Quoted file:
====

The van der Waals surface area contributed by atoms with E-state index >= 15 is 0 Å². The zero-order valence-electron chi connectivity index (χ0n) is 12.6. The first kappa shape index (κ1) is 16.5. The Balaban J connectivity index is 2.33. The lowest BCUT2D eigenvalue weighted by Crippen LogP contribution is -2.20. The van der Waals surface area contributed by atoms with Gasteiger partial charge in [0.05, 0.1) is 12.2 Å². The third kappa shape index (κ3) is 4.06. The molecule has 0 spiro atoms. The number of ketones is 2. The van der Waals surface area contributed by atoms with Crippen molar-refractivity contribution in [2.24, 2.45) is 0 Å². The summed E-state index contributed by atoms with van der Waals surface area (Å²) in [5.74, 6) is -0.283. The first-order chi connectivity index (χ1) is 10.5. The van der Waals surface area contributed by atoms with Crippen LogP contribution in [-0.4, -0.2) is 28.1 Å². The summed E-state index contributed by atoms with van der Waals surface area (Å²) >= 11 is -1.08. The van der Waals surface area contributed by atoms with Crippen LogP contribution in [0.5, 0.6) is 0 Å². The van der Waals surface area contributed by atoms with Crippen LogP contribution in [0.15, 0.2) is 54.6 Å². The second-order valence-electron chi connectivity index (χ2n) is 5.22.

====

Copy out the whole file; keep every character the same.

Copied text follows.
The van der Waals surface area contributed by atoms with E-state index >= 15 is 0 Å². The zero-order valence-electron chi connectivity index (χ0n) is 12.6. The first kappa shape index (κ1) is 16.5. The Balaban J connectivity index is 2.33. The lowest BCUT2D eigenvalue weighted by Crippen LogP contribution is -2.20. The van der Waals surface area contributed by atoms with Gasteiger partial charge in [0.05, 0.1) is 12.2 Å². The third kappa shape index (κ3) is 4.06. The molecule has 0 spiro atoms. The number of ketones is 2. The van der Waals surface area contributed by atoms with Crippen molar-refractivity contribution in [2.24, 2.45) is 0 Å². The summed E-state index contributed by atoms with van der Waals surface area (Å²) in [5.74, 6) is -0.283. The first-order chi connectivity index (χ1) is 10.5. The van der Waals surface area contributed by atoms with Crippen LogP contribution in [-0.4, -0.2) is 28.1 Å². The summed E-state index contributed by atoms with van der Waals surface area (Å²) >= 11 is -1.08. The van der Waals surface area contributed by atoms with Crippen LogP contribution in [0.5, 0.6) is 0 Å². The van der Waals surface area contributed by atoms with Crippen LogP contribution in [0.15, 0.2) is 54.6 Å². The second-order valence-electron chi connectivity index (χ2n) is 5.22.